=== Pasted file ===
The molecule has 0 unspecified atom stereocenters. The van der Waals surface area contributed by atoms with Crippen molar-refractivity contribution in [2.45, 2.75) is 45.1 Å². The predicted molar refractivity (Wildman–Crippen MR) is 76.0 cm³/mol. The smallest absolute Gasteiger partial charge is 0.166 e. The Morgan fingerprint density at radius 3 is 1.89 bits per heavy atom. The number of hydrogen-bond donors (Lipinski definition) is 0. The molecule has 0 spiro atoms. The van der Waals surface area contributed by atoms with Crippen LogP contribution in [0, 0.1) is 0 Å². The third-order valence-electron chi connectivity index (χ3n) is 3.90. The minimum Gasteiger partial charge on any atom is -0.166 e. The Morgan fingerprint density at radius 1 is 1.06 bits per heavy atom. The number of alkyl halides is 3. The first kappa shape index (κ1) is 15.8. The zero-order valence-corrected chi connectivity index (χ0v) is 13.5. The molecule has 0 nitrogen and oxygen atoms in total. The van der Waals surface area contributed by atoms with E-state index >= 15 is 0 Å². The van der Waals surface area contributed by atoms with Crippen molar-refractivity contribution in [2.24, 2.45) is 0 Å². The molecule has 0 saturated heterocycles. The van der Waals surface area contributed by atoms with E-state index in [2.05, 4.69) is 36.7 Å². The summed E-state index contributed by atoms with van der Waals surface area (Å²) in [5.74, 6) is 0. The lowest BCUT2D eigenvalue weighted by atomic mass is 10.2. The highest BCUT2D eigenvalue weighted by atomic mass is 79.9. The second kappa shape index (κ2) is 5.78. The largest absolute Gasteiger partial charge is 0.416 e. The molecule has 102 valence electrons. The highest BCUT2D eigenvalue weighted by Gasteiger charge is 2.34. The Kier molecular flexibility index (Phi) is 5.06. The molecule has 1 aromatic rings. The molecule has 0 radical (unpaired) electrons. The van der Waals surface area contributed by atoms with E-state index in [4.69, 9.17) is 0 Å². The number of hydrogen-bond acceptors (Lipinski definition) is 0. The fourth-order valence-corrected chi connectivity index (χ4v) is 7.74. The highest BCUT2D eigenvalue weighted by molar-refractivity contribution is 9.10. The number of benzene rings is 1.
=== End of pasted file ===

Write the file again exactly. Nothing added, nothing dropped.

The molecule has 0 unspecified atom stereocenters. The van der Waals surface area contributed by atoms with Crippen molar-refractivity contribution in [2.45, 2.75) is 45.1 Å². The predicted molar refractivity (Wildman–Crippen MR) is 76.0 cm³/mol. The smallest absolute Gasteiger partial charge is 0.166 e. The Morgan fingerprint density at radius 3 is 1.89 bits per heavy atom. The number of hydrogen-bond donors (Lipinski definition) is 0. The molecule has 0 spiro atoms. The van der Waals surface area contributed by atoms with Crippen LogP contribution in [0, 0.1) is 0 Å². The third-order valence-electron chi connectivity index (χ3n) is 3.90. The minimum Gasteiger partial charge on any atom is -0.166 e. The Morgan fingerprint density at radius 1 is 1.06 bits per heavy atom. The number of alkyl halides is 3. The first kappa shape index (κ1) is 15.8. The zero-order valence-corrected chi connectivity index (χ0v) is 13.5. The molecule has 0 nitrogen and oxygen atoms in total. The van der Waals surface area contributed by atoms with E-state index >= 15 is 0 Å². The van der Waals surface area contributed by atoms with Crippen molar-refractivity contribution in [2.24, 2.45) is 0 Å². The molecule has 0 saturated heterocycles. The van der Waals surface area contributed by atoms with E-state index in [2.05, 4.69) is 36.7 Å². The summed E-state index contributed by atoms with van der Waals surface area (Å²) in [5.74, 6) is 0. The lowest BCUT2D eigenvalue weighted by atomic mass is 10.2. The highest BCUT2D eigenvalue weighted by atomic mass is 79.9. The second kappa shape index (κ2) is 5.78. The largest absolute Gasteiger partial charge is 0.416 e. The molecule has 102 valence electrons. The highest BCUT2D eigenvalue weighted by Gasteiger charge is 2.34. The Kier molecular flexibility index (Phi) is 5.06. The molecule has 1 aromatic rings. The molecule has 0 radical (unpaired) electrons. The van der Waals surface area contributed by atoms with E-state index in [4.69, 9.17) is 0 Å². The number of hydrogen-bond acceptors (Lipinski definition) is 0. The fourth-order valence-corrected chi connectivity index (χ4v) is 7.74. The highest BCUT2D eigenvalue weighted by molar-refractivity contribution is 9.10. The number of benzene rings is 1.